How to remove _class from spring data mongo collection - Image

How to remove _class from spring data mongo collection

Spring Framework

Don’t want that extra _class key on all your records, read on!…

When using spring data mongo it by default adds a _class key to your collection to be able to handle inheritance.

But if your domain model is simple and flat, you can remove it by overriding the default MappingMongoConverter

import org.springframework.beans.factory.BeanFactory;
import org.springframework.beans.factory.NoSuchBeanDefinitionException;
import org.springframework.context.annotation.Bean;
import org.springframework.context.annotation.Configuration;

public class MongoConfig {

    public MappingMongoConverter mappingMongoConverter(MongoDbFactory factory, MongoMappingContext context, BeanFactory beanFactory) {
        DbRefResolver dbRefResolver = new DefaultDbRefResolver(factory);
        MappingMongoConverter mappingConverter = new MappingMongoConverter(dbRefResolver, context);
        try {
        catch (NoSuchBeanDefinitionException ignore) {}

        // Don't save _class to mongo
        mappingConverter.setTypeMapper(new DefaultMongoTypeMapper(null));

        return mappingConverter;

Create test data with spring data mongo - Image

Create test data with spring data mongo

Spring Framework

When developing applications you often need some data when you start out, and it’s always a problem getting it into the application, should you use the domain model to programatically create all the records, should you dump the data directly into the database?

The following demo does it by using Jackson2RepositoryPopulatorFactoryBean


place .json files in src/main/resources/mock-data, they don’t have to be named anything special. Just make sure that the get loaded in the correct order, so that the entities that you are trying to link to with @DbRef exists.


Only the root objects need to have the special _class key, so that jackson knows where to start.

So if you have a embedded object include it as usual

    "_class": "se.radley.demo.user.User",
    "id": "leon",
    "email": "",
    "firstName": "Leon",
    "lastName": "Radley",
    "address": {
      "street": "my street",
      "city": "my city"

If you need to link to another document via @DbRef the other document needs to have a constructor or factory method to be able to create the document

 * Factory constructor for creating DbRefs
 * @param id
private User(String id) { = id;

public static User ref(String id) {
    return new User(id);

That way you can easily create references to objects without having to get the from the db with

User leon = User.ref("leon");
Angular App in Sub Path using base - Image

Angular App in Sub Path using base


When integrating angular into a system that isn’t new it’s a bit of a struggle trying to get all routes to work and get the initial data in there.

At work we have recently started to integrate Angular with our current applications by serving them up from a sub path, such as:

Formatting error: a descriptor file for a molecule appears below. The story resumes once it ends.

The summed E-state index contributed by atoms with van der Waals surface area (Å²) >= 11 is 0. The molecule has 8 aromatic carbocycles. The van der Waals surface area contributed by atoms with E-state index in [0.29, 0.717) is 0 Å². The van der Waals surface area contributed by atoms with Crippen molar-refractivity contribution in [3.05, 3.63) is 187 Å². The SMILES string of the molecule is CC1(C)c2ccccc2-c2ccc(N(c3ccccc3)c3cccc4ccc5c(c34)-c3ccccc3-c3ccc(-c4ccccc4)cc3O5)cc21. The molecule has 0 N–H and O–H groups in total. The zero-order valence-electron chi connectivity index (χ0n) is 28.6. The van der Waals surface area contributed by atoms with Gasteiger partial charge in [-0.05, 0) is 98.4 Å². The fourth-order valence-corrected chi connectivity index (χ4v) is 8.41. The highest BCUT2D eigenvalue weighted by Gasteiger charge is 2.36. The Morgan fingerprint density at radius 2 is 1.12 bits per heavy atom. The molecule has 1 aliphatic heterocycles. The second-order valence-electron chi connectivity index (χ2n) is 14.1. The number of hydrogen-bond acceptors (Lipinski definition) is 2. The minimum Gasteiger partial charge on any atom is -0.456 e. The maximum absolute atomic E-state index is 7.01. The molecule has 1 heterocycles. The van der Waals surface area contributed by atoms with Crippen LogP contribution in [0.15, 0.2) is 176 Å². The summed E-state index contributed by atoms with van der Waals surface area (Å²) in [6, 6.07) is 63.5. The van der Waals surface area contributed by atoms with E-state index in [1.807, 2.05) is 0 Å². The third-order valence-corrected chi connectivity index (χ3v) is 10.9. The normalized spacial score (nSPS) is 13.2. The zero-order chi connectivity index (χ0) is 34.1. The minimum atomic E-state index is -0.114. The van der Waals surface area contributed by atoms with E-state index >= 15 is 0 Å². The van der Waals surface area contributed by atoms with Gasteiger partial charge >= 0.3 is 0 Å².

The problem I faced with this was that I didn’t want to have to include /admin/survey/123 in all my routes / links. There must be a better way.

Meet the html base tag

It’s not one of the most used html tags but it’s great. By adding:

<base href="/admin/survey/123/" />

to the top of your <head> all relative links now are relative to the specified base href.

So a link that would have looked like this html <a href="/admin/survey//field/"></a> can now be shortened to html <a href="./field/"></a>

Notice the period (.) before the / this is what makes it relative to the base tag and not the the domain.

And the same goes for all the routes. Something that would before look like this:

var prefix = '/admin/survey/123/';

.config(function ($routeProvider, $locationProvider) {

	.when(prefix, {
		templateUrl: prefix + 'partial.html',
		controller: 'PartialCtrl'
	.when(prefix + 'index', {
		templateUrl: prefix + 'partial.html',
		controller: 'PartialCtrl'

Could now be simplified as this.

.config(function ($routeProvider, $locationProvider) {

	.when('/', {
		templateUrl: 'partial.html',
		controller: 'PartialCtrl'
	.when('/index', {
		templateUrl: 'partial.html',
		controller: 'PartialCtrl'
		redirectTo: '/'

Base href data

You may ask but how would I get hold of the or any other survey data.

By creating an Angular constant with the surveyId we can then inject where ever we want.

	// The @survey variable is coming from play via @(survey: Survey)
	angular.module('app').constant('surveyId', '');

We can then add a main app controller and survey service that loads the survey data as json from /api/admin/survey/123 and injects it into the $rootScope

<!doctype html>
<html ng-app="app" ng-controller="AppCtrl">
	<!-- again we are using play's variable, but it could be from any backend... -->
	<base href="/admin/survey/" />

And then the AppCtrl and SurveyService

// in SurveyService.js
angular.module('app').factory('SurveyService', function ($resource) {
	return $resource('/api/admin/survey/:surveyId', {surveyId: '@id'});

// in AppCtrl.js
angular.module('app').controller('AppCtrl', function ($scope, $rootScope, SurveyService, surveyId) {
	// Notice how we injected the surveyId constant and SurveyService

	$rootScope.survey = SurveyService.get({surveyId: surveyId});


By being able to have angular apps live under a sub path and not be bound to that specific path makes your life a lot simpler when you want to use that same app in another project.